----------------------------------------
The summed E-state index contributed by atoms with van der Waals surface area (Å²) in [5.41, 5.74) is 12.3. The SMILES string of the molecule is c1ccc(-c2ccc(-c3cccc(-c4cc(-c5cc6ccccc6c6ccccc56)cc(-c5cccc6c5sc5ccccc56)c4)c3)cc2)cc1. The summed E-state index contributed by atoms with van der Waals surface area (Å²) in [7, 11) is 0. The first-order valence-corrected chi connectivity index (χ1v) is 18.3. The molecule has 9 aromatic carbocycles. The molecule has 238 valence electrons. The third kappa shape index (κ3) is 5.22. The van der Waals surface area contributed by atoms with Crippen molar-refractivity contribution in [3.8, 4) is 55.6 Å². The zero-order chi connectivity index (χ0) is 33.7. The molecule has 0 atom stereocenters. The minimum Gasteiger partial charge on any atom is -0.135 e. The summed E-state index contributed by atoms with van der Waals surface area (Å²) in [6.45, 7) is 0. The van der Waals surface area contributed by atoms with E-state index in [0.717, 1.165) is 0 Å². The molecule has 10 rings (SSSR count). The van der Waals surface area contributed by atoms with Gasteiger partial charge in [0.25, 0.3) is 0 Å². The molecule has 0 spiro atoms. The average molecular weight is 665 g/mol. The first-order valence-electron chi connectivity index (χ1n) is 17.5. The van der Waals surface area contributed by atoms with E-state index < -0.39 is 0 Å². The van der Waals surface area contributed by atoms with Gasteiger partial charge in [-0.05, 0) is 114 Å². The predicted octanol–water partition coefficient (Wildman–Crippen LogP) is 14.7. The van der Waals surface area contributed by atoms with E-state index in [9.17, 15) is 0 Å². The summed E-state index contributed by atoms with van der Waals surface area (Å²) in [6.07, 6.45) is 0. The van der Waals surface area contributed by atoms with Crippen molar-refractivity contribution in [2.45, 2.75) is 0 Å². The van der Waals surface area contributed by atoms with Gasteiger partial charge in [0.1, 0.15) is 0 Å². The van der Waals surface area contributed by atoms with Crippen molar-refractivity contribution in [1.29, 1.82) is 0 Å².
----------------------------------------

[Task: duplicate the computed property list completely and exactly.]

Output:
The summed E-state index contributed by atoms with van der Waals surface area (Å²) in [5.41, 5.74) is 12.3. The SMILES string of the molecule is c1ccc(-c2ccc(-c3cccc(-c4cc(-c5cc6ccccc6c6ccccc56)cc(-c5cccc6c5sc5ccccc56)c4)c3)cc2)cc1. The summed E-state index contributed by atoms with van der Waals surface area (Å²) in [7, 11) is 0. The first-order valence-corrected chi connectivity index (χ1v) is 18.3. The molecule has 9 aromatic carbocycles. The molecule has 238 valence electrons. The third kappa shape index (κ3) is 5.22. The van der Waals surface area contributed by atoms with Crippen molar-refractivity contribution in [3.8, 4) is 55.6 Å². The zero-order chi connectivity index (χ0) is 33.7. The molecule has 0 atom stereocenters. The minimum Gasteiger partial charge on any atom is -0.135 e. The summed E-state index contributed by atoms with van der Waals surface area (Å²) in [6.45, 7) is 0. The van der Waals surface area contributed by atoms with E-state index in [0.717, 1.165) is 0 Å². The molecule has 10 rings (SSSR count). The van der Waals surface area contributed by atoms with Gasteiger partial charge in [0.25, 0.3) is 0 Å². The molecule has 0 spiro atoms. The average molecular weight is 665 g/mol. The first-order valence-electron chi connectivity index (χ1n) is 17.5. The van der Waals surface area contributed by atoms with E-state index < -0.39 is 0 Å². The van der Waals surface area contributed by atoms with Gasteiger partial charge in [-0.05, 0) is 114 Å². The predicted octanol–water partition coefficient (Wildman–Crippen LogP) is 14.7. The van der Waals surface area contributed by atoms with E-state index in [9.17, 15) is 0 Å². The summed E-state index contributed by atoms with van der Waals surface area (Å²) in [6.07, 6.45) is 0. The van der Waals surface area contributed by atoms with Crippen molar-refractivity contribution in [2.45, 2.75) is 0 Å². The van der Waals surface area contributed by atoms with Gasteiger partial charge in [0.1, 0.15) is 0 Å². The van der Waals surface area contributed by atoms with Crippen molar-refractivity contribution in [1.29, 1.82) is 0 Å².